Active copper cables fall into 2 main categories, ACC and AEC. ACC cables use an analog redriver approach to recover the signal that is attenuated by the losses in the copper conductors. AEC cables use a DSP retimer approach to accomplish the same. While AEC technology is able to achieve longer lengths, it also uses significantly more power. Spectra7 is a leader in the ACC segment.
The industry has moved technologies in the past, with the 1 Gbps to 10 Gbps as an excellent example of a drastic and rapid shift for server connectivity. The market for 1 Gbps was dominated by 1G-Base-T, but the need for 10G shifted rapidly to DAC, with 10G-Base-T never gaining traction beyond some enterprises. 100 Gbps should have the same trend, where there is a rapid inflection over the next 2-3 years, first starting with the Cloud providers and then shifting to the broader enterprise market.
Cloud providers currently are examining when to transition away from DAC, and we expect to see many new designs between now and the end of 2023 transition away from DAC. This times well with servers moving to 100 Gbps links and new 25.6T and 51.2T switch ASICs. While Cloud providers tend to be secretive, we expect to see demonstrations throughout the year as both cable and switch vendors demonstrate products and interoperability.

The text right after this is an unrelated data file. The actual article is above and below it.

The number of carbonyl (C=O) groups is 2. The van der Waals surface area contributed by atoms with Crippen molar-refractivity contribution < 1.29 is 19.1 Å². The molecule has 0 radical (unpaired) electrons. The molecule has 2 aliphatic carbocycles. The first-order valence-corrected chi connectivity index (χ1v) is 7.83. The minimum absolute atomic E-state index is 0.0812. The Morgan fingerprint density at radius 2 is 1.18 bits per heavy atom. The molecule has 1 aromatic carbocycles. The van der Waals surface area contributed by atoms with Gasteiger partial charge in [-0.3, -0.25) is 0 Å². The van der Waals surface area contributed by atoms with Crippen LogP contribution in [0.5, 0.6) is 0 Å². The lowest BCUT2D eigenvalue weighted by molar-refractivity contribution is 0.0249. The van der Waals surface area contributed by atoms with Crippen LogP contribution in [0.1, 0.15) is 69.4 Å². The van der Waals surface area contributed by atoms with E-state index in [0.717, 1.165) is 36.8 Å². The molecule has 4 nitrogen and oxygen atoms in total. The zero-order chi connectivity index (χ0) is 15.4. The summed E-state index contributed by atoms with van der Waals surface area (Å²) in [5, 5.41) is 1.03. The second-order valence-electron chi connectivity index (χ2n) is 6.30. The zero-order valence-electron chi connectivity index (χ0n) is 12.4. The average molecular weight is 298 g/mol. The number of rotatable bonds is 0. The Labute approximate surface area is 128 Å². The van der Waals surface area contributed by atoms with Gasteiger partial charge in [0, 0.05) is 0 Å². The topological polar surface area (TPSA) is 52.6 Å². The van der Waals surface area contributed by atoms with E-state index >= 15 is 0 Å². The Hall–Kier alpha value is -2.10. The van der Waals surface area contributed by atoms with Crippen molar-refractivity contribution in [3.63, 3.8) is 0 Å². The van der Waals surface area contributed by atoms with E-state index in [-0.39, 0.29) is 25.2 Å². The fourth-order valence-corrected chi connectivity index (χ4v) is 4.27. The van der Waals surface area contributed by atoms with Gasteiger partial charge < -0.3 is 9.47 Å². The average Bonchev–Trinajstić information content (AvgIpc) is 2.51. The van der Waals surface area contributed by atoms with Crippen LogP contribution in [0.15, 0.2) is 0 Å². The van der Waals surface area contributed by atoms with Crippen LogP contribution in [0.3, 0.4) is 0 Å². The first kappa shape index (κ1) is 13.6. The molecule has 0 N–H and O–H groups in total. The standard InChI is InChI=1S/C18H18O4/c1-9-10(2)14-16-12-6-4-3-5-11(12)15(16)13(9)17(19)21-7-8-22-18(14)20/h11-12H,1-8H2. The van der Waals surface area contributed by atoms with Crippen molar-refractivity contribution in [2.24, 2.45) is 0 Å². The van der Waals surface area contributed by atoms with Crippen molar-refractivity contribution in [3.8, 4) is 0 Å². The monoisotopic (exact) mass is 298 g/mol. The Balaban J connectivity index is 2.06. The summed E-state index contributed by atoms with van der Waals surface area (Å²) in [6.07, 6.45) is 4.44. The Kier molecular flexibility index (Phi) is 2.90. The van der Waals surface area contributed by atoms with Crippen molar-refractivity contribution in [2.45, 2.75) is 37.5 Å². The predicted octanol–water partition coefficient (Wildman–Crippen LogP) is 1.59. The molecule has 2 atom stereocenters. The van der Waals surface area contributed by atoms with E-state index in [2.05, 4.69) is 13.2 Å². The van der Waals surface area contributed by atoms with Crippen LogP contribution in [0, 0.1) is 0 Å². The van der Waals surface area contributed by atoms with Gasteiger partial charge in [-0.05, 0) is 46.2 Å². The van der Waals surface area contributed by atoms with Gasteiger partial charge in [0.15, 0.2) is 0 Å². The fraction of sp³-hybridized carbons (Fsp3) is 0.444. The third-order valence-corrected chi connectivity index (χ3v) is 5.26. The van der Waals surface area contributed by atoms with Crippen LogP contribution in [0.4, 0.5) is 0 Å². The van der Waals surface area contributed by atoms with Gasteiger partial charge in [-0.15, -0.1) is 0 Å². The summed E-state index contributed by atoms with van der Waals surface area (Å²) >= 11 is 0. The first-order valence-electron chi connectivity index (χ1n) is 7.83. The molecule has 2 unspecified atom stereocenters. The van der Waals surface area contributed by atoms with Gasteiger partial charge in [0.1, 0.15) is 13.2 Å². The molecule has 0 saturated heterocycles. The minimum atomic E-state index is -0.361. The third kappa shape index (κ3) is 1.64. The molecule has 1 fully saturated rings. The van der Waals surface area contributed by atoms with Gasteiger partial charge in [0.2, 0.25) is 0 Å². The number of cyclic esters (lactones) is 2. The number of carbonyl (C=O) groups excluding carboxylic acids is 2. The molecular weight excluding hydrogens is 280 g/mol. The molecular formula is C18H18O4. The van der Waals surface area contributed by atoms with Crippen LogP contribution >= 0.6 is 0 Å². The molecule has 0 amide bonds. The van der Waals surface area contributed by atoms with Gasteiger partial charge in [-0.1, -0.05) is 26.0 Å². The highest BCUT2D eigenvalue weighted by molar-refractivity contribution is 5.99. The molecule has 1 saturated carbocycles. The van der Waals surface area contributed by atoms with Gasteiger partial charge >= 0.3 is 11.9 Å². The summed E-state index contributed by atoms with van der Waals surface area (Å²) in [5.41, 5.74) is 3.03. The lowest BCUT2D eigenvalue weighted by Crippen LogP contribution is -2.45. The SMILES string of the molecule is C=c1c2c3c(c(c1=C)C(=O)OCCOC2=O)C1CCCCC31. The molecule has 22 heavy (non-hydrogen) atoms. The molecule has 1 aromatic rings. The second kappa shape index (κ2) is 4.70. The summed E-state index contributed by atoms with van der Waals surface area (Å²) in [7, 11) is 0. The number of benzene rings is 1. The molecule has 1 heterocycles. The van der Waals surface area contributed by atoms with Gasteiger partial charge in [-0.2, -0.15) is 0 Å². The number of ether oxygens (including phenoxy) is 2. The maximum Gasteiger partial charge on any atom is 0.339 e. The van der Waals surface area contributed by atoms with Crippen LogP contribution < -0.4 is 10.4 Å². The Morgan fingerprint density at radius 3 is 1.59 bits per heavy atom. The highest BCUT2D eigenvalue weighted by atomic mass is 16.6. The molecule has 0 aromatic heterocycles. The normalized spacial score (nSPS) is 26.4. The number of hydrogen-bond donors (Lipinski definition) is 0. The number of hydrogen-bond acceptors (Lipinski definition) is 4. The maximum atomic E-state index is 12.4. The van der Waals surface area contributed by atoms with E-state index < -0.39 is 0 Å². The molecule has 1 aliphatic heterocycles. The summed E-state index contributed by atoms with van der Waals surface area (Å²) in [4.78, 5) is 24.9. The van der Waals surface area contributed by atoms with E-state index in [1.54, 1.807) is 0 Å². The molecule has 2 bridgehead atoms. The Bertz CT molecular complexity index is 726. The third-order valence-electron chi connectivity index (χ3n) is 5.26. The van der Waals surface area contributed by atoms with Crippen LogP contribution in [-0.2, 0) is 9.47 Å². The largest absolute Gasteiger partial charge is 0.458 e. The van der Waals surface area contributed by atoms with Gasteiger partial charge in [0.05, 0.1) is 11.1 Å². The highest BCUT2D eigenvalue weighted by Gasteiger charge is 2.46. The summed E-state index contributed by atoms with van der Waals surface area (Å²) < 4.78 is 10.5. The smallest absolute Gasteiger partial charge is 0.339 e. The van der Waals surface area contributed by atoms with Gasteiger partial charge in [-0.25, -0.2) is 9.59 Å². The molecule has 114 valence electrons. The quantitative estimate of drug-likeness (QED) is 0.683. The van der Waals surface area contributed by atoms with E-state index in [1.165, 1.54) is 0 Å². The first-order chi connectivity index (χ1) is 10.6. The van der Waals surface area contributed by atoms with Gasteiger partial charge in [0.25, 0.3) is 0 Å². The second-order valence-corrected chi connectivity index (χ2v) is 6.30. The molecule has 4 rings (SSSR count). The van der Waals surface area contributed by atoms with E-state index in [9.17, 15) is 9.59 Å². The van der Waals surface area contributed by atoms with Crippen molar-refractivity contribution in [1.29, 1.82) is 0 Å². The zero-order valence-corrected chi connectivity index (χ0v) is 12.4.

- Alan Weckel, Founder and Technology Analyst at 650 Group.
In 1Q'22, revenues for the Optical Transport market were 6% greater than the year-ago quarter, according to 650 Group's recently published report. The market overall has been inconsistent in performance over the past four quarters, oscillating between Y/Y growth and Y/Y declines.
On a regional basis, North America had the strongest Y/Y growth and on a Q/Q basis. We have maintained our revenue forecast for 2022 and 2023. For the outer years of our forecast, we are maintaining our long-term forecast since the previous report.
Cisco experienced the strongest Y/Y revenue performance, while ZTE experienced the strongest sequential (Q/Q) revenue performance.
The top 5 vendors in the quarter (ranked by revenue size in the report) were the following:
1) Huawei - grew Y/Y
2) Ciena - grew Y/Y
3) Nokia - declined Y/Y
4) ZTE - declined Y/Y
5) Infinera - grew Y/Y
The Optical Transport report breaks out over five vendors and includes detailed segmentation, forecasting, and market shares. Please contact us for press inquiries and further report information. In 650 Group's top vendor performance, we only include vendors broken out directly in the report. Vendor's in our rest-of-market category are not included in the top performing list.
650 Group is a leading Market Intelligence Research firm for communications, data center, cloud, enterprise, and SP markets. Our team has decades of research experience, has worked in the technology industry, and is active throughout the supply chain throughout the world.